Mahsa Rahbari is an Iranian born artist who left her country, town and family to follow her dreams of being able to fully express herself as an artist.
Who are you?
My name is Mahsa Rahbari and I am an Iranian born artist.
What do you do?
I am an artist and a personal trainer living in London.
Why do you do it?
Art and Fitness has always been my passions, where I could always experience freedom. I grew up feeling very restricted as a woman and I wasn’t allowed to express my feelings and my sexuality. So art and fitness became the two places where I could express my feelings through paint and colours, and body movement.
What does the theme “In My Town” mean to you?
“In My Town” means to me, the place where I feel I have freedom, where I can express myself as a human being and where I can speak out about my rights as a woman, and where I can embrace my sexuality and have the freedom to discover my very unique self.
Why did you leave your town?
I left my town as I felt restricted and locked in the prison of culture and religion. I left my town to build a new town for myself where I can choose to live my life the way I want to and feel the freedom.
What was your first experience as an artist in a new town, new country?
I felt so lost at first as I never had this freedom before. It was hard to let go of all the rules and restrictions that I grew up with. It was very overwhelming and took me years to finally adjust myself to the freedom that I had. I felt worthy as an artist and that I could build a career as an artist, especially being a woman. I first called myself feminist, and I still am, but I have a different approach, being a feminist back in my old town was translated into acting like a boy and feeling that I have to be a tomboy and hide my sexuality.
What did you find most difficult about leaving/ arriving?
Leaving all my friends and people that I loved behind. People that made me happy and the ones who always understood me. All the memories, and things that I wanted to do for my people and country. Unfortunately, I was just shut down instead of being encouraged. Arriving in a new country/ town with a completely different language and culture, felt extremely hard to communicate and engage with people and didn’t feel that I belonged here, for years I felt so lost. I felt I had no identity and I felt overwhelmed with what I had to do to learn to survive and succeed.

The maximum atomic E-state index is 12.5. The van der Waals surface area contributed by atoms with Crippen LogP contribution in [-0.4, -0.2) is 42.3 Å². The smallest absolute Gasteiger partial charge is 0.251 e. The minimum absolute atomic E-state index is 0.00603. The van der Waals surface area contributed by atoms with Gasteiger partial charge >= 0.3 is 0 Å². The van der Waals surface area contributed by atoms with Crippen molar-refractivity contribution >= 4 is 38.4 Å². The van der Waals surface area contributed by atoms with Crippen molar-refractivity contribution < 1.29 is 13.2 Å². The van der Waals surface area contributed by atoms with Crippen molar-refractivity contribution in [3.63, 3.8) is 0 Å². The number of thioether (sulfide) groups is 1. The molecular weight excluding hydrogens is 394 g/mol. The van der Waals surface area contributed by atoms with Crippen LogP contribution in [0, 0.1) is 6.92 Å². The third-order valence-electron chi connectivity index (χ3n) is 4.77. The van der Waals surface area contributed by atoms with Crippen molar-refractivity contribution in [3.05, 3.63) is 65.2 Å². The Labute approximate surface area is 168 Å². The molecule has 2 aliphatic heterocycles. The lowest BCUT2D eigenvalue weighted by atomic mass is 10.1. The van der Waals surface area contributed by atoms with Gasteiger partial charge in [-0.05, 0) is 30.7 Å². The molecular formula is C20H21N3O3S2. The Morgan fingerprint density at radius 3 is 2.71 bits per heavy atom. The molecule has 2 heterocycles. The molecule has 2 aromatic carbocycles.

Are you still in touch with your family?
After going through a lot of breakups with my family, I’m very pleased that my family now have a better understanding of me as an artist. Although I have gone through lots of challenges with them, I think because of those challenges I have become what I am now and I’m proud of that.
How did your work/ or you change when you moved?
My art became a tool for my self-discovery. I was holding a lot back and it suddenly became my personal discovery’s playground. I was making work while trying to understand who I was, what I want to be, and discovering myself as a woman. I felt uncomfortable making art as it felt like I was breaking the taboos I grew up with. Also I found it empowering to let go of my fears and things that were holding me back. I felt like a fighter who has been fighting for her freedom for a long time and now it was the time to be brave to show who I am with my art and that art is my voice!
How has your past informed the work you create today?
I was trained in a classical style. Over the years this form of art began to feel restrictive. Having to produce strict lines or follow a set of rules whilst creating felt all too similar to the restrictive nature of where I grew up. Producing such art also evoked a sense of unattainable perfection from within which, in turn, led to over-analysing my potential subject matter. Eventually, I became afraid to create art “unworthy” of the mere canvas it existed upon. This is the main reason my current art comprises of conceptual and abstract pieces, where I incorporate lines, paints, and colours freely; thus, enabling me to create without rules, restrictions, self-criticism, or fear.
Through impromptu brush strokes and colour choices, I experience pure freedom and moments of power; these experiences enable me to gain complete control over my creativity and imperfections. The freedom I feel whilst creating in this manner, directly parallels to the freedom I hope for people to experience in everyday life: the freedom to be unbound by internal mental restrictions, or by external restrictions set in place by society.
My current inspiration comes from being optimistic and wanting to generate positivity through my art, and actions. I attempt to instil these same feelings within anyone that views my artwork; my excitement for life is felt during every brush stroke I make, and I want this feeling to come through My art and be absorbed by every spectator.
My journey from overwhelming oppression (which restrained my effervescent personality) in my younger years, to my new-found unrestrained freedom, has allowed me to be myself and create art without constraint or fear.
What does your recent work say about your current town/situation?
It’s about the positivity and the freedom my new town London has offered me. Full of opportunities and that every individual is welcomed to be the very unique themselves as they wish. This town feeds from positivities and its cosmopolitan people.
What is happening In Your Town?
My town is growing with many artists like me. Artists that bringing colours and sparkles to this town and filling it with love and happiness.
Find Mahsa here: instagram.com/joythroughart/